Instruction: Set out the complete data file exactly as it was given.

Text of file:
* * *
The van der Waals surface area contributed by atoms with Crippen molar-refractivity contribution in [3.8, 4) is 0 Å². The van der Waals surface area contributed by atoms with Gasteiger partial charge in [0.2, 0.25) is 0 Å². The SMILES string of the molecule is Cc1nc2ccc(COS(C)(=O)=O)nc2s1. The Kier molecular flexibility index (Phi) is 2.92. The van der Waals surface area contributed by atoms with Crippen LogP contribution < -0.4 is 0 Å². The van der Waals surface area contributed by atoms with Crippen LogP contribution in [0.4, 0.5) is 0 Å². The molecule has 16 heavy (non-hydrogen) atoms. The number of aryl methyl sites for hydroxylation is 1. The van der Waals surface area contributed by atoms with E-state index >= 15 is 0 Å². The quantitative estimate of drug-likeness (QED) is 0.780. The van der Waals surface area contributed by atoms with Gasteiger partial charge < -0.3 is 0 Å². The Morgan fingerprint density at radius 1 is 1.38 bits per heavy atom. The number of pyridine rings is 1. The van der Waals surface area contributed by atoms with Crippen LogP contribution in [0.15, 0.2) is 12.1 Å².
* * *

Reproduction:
The van der Waals surface area contributed by atoms with Crippen molar-refractivity contribution in [3.8, 4) is 0 Å². The van der Waals surface area contributed by atoms with Gasteiger partial charge in [0.2, 0.25) is 0 Å². The SMILES string of the molecule is Cc1nc2ccc(COS(C)(=O)=O)nc2s1. The Kier molecular flexibility index (Phi) is 2.92. The van der Waals surface area contributed by atoms with Crippen LogP contribution < -0.4 is 0 Å². The van der Waals surface area contributed by atoms with Crippen LogP contribution in [0.4, 0.5) is 0 Å². The molecule has 16 heavy (non-hydrogen) atoms. The number of aryl methyl sites for hydroxylation is 1. The van der Waals surface area contributed by atoms with E-state index >= 15 is 0 Å². The quantitative estimate of drug-likeness (QED) is 0.780. The van der Waals surface area contributed by atoms with Gasteiger partial charge < -0.3 is 0 Å². The Morgan fingerprint density at radius 1 is 1.38 bits per heavy atom. The number of pyridine rings is 1. The van der Waals surface area contributed by atoms with Crippen LogP contribution in [0.15, 0.2) is 12.1 Å².